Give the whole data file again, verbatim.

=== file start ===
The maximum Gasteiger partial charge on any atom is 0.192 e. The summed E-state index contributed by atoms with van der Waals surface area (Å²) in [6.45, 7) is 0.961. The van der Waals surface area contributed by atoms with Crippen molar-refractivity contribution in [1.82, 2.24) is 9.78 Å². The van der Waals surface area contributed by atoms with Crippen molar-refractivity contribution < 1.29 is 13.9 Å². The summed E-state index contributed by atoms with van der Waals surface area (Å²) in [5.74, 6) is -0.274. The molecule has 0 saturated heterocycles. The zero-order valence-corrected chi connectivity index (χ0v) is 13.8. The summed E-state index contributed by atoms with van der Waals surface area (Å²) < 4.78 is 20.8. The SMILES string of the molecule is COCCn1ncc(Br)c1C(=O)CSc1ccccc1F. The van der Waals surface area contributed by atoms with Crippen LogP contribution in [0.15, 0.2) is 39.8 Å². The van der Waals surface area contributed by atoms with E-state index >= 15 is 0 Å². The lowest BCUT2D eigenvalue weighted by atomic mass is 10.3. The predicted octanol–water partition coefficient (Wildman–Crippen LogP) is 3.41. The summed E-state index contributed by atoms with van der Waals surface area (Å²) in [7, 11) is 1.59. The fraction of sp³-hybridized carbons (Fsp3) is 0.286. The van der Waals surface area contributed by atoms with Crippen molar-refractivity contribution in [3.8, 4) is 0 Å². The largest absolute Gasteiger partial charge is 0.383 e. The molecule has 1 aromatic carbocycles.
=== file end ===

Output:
The maximum Gasteiger partial charge on any atom is 0.192 e. The summed E-state index contributed by atoms with van der Waals surface area (Å²) in [6.45, 7) is 0.961. The van der Waals surface area contributed by atoms with Crippen molar-refractivity contribution in [1.82, 2.24) is 9.78 Å². The van der Waals surface area contributed by atoms with Crippen molar-refractivity contribution < 1.29 is 13.9 Å². The summed E-state index contributed by atoms with van der Waals surface area (Å²) in [5.74, 6) is -0.274. The molecule has 0 saturated heterocycles. The zero-order valence-corrected chi connectivity index (χ0v) is 13.8. The summed E-state index contributed by atoms with van der Waals surface area (Å²) < 4.78 is 20.8. The SMILES string of the molecule is COCCn1ncc(Br)c1C(=O)CSc1ccccc1F. The van der Waals surface area contributed by atoms with Crippen LogP contribution in [0.15, 0.2) is 39.8 Å². The van der Waals surface area contributed by atoms with E-state index >= 15 is 0 Å². The lowest BCUT2D eigenvalue weighted by atomic mass is 10.3. The predicted octanol–water partition coefficient (Wildman–Crippen LogP) is 3.41. The summed E-state index contributed by atoms with van der Waals surface area (Å²) in [7, 11) is 1.59. The fraction of sp³-hybridized carbons (Fsp3) is 0.286. The van der Waals surface area contributed by atoms with Crippen molar-refractivity contribution in [3.8, 4) is 0 Å². The largest absolute Gasteiger partial charge is 0.383 e. The molecule has 1 aromatic carbocycles.